A team of astronomers from University College London have discovered water molecules in the atmosphere of a nearby exoplanet, a super-Earth twice the size of our planet and eight times its mass. This object is located in the habitable zone of its host star, making this the first detection of water in a world that could potentially host life.
The planet is known as K2-18b and is located 110 light-years away. It orbits its red dwarf star every 33 days and has a companion planet, a second super-Earth that is closer to the star and likely too hot to support life. As reported in Nature Astronomy, the team studied K2-18b's atmosphere and detected a clear water signature.
“Finding water in a potentially habitable world other than Earth is incredibly exciting,” said lead author Dr Angelos Tsiaras in a statement. “K2-18b is not ‘Earth 2.0’ as it is significantly heavier and has a different atmospheric composition. However, it brings us closer to answering the fundamental question: Is the Earth unique?”
The team tested several models for the planet’s atmosphere, with water content varying from 50 percent to as little as 0.01 percent. For reference, Earth’s values are between 0.01 and 4 percent. Some of these models had clouds and some didn't, but realistically it's probably not extremely cloudy as the atmosphere is transparent enough for water emissions to be visible.
There is also the question about the nature of this super-Earth. We don’t have the technology to image the planet directly so we can’t tell what the planet is like. Given that it has the density of Mars, it most likely has a solid surface. However, just because there’s water in its atmosphere, that doesn’t mean there is water on its surface. The team admits more data is needed to truly understand K2-18b.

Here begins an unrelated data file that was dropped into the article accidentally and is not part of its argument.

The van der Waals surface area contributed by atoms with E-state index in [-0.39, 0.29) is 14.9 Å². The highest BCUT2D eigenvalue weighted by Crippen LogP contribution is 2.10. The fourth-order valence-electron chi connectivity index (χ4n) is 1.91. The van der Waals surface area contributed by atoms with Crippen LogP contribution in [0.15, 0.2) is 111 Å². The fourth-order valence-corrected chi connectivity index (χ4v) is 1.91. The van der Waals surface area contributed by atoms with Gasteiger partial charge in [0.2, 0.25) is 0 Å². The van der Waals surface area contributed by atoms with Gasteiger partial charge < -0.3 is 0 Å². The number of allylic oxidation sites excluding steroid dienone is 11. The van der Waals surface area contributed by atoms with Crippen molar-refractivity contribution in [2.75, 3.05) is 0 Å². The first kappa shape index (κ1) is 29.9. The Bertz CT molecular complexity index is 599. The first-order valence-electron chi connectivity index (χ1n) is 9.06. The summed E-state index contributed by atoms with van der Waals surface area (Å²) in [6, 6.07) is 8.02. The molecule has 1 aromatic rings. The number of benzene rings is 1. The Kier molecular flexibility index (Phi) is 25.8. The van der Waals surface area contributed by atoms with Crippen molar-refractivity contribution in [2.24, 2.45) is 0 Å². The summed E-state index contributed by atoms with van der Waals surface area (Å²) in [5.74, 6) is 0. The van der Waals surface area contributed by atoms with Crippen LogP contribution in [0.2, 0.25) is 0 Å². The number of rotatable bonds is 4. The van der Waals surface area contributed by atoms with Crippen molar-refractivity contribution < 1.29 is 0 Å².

“With so many new super-Earths expected to be found over the next couple of decades, it is likely that this is the first discovery of many potentially habitable planets. This is not only because super-Earths like K2-18b are the most common planets in our galaxy, but also because red dwarfs – stars smaller than our Sun – are the most common stars,” co-author Dr Ingo Waldmann added.
The planet was first discovered during the K2 mission using NASA’s Kepler telescope. Follow-up studies slowly revealed its nature, but there was plenty left to uncover. This team used data collected by the Hubble Space Telescope over eight transits of the planet across the disk of its star. The data is part of a larger spectroscopic survey on low-mass planets. The Principal Investigator of the data, Björn Benneke, Assistant Professor at Université de Montréal, and his team released a pre-print paper of their findings, submitted to The Astrophysical Journal, showing that water is indeed present in the atmosphere of K2-18 b and it could possibly rain down on the planet surface.
“Thanks to our observations and our climate model of this planet, we have shown that its water vapour can condense into liquid water. This is a first,” Benneke said in a statement.
Future telescopes will be able to go even further than this. Missions starting in the 2020s, like the James Webb Space Telescope, the European Ariel, and ground observatories like the Extremely-Large Telescope, will also help in furthering our study of exoplanets.